isolate the bath from the galley and leave the aisle available for dressing. In a different
sort of arrangement, the queen-size bed slides 22 inches toward curbside and opens up a
delightful 18 inches of aisle space at the foot. This is typical for a slideout-bedroom
setup, but the main ward-robe is against the streetside wall instead of across the aft
wall. Again, this is a space-saving measure that uses the extra slideout-enabled width
while saving length.

Large mirrored sliding wardrobe doors, drawers and cabinets plus a TV pocket make for an effective overall storage-and-entertainment unit. After long days on the road, the bed felt darn good and gave us a great night’s sleep many times over. Although the driver has a good view of the road and the dash gauges, the seat feels generally low. It seems it could be several inches higher, relative to the dash, floor and window beltline, to avoid that “sitting-in-a-bucket” feeling, and the extra height would provide additional legroom. The presence of the slideout prevents the seat from moving back as far as it should.

Fortunately, there’s a large open space for stretching your left leg out under the dash. The corduroy-like seat fabric is a nice alternative to vinyl, and the seats are comfortable. Aft visibility is enhanced by a clever new feature that falls in the “why didn’t someone think of this sooner” category. Each exterior rearview mirror has an additional wide-angle mirror integrated into the top end of the mirror housing, which helps give the driver a great view of the roof edge and gutter. This is a welcome item when it
comes time to maneuver through tight places with overhanging tree limbs and the like. It
also helps you check to see if your awning has worked loose and is flapping in the wind
(ours was not). We always approach a higher-profile motorhome with caution because we never know when it may rock and roll like a ship riding out long ocean swells, but the Sea

View proved to be a delight to handle. The Ford chassis has leaf springs at all four corners and delivers a firm but well-controlled ride in a way that makes the body seem well matched to the chassis size. Steering and braking stability were just as we want: effective and dependable. Engine noise from the 6.8-liter V-10 is minimal, so the combined Ford and
National RV sound-deadening efforts worked well. We cruised to the top of a solid 6-percent freeway grade in a manner we’ve come to expect from Ford-powered coaches of this size. We maintained 45 mph at 4,250 rpm in second gear, and at one point slowed briefly to 39 mph at 3,900 rpm, also in second. A downhill segment using engine compression holdback found us running away at 70-plus mph in third (direct) gear, but a manual shift down to second (after first slowing with the brakes to avoid overrevving) netted 4,400 rpm and a 51-mph drive to the bottom. Acceleration and fuel-economy tests produced no surprises.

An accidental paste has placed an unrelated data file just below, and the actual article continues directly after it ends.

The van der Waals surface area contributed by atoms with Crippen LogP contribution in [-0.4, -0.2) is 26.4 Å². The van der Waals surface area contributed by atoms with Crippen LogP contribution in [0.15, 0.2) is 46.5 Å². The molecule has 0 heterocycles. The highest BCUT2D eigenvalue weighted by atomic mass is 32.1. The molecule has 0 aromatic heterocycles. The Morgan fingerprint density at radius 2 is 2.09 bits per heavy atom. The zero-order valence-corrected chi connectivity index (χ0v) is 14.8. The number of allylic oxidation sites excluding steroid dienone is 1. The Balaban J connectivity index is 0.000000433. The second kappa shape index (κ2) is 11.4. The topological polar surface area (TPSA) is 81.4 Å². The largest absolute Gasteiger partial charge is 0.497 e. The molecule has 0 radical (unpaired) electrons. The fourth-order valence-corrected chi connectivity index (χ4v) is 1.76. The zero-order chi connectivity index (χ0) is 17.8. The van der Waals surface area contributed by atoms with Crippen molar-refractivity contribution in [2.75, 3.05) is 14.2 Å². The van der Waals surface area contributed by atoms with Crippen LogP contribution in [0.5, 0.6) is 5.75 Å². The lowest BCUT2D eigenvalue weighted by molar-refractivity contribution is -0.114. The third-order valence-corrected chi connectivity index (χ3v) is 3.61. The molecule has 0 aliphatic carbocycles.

A 0- to 60-mph run took 22.7 seconds, and we averaged 7.3 mpg throughout the trip over a wide range of highway conditions. All-steel framing with polystyrene insulation throughout and fully laminated walls, floor and ceiling make up the basics of the Sea View’s construction. High-gloss gelcoat fiberglass exterior skin with a crowned fiberglass roof and molded end caps cover the exterior, while decorative lauan paneling and a soft-touch padded fabric ceiling anchor the interior decor scheme. The floor starts with carpet and vinyl on a 3/8-inch plywood deck over a steel frame. The chassis incorporates the company’s Duraframe steel subfloor assembly with raised truss-type bridging tied into the frame to help deter frame twist and provide mounting points for the AC generator and other accessories. The Duraframe also provides secure attachments for the one-piece polyethylene roto-cast compartments with Centrex high-impact doors that are used for the exterior basement-style storage areas. The Sea View 31-footer proved a troublefree and enjoyable vehicle to use for travel and adventure. Its medium-large size, relative to the really big motorhomes, made it easy to maneuver and park, yet there was plenty of elbowroom inside for a small crowd of occupants. Wise use of extra interior space makes for happy uncramped campers, and National’s fine attention to detail gives the Sea View a welcome air of quality.

The sum of the Sea View’s features creates a coach that’s highly satisfying to own and use. National RV Inc., 3411 N. Perris Boulevard, Perris, California 92571; (909) 943-6007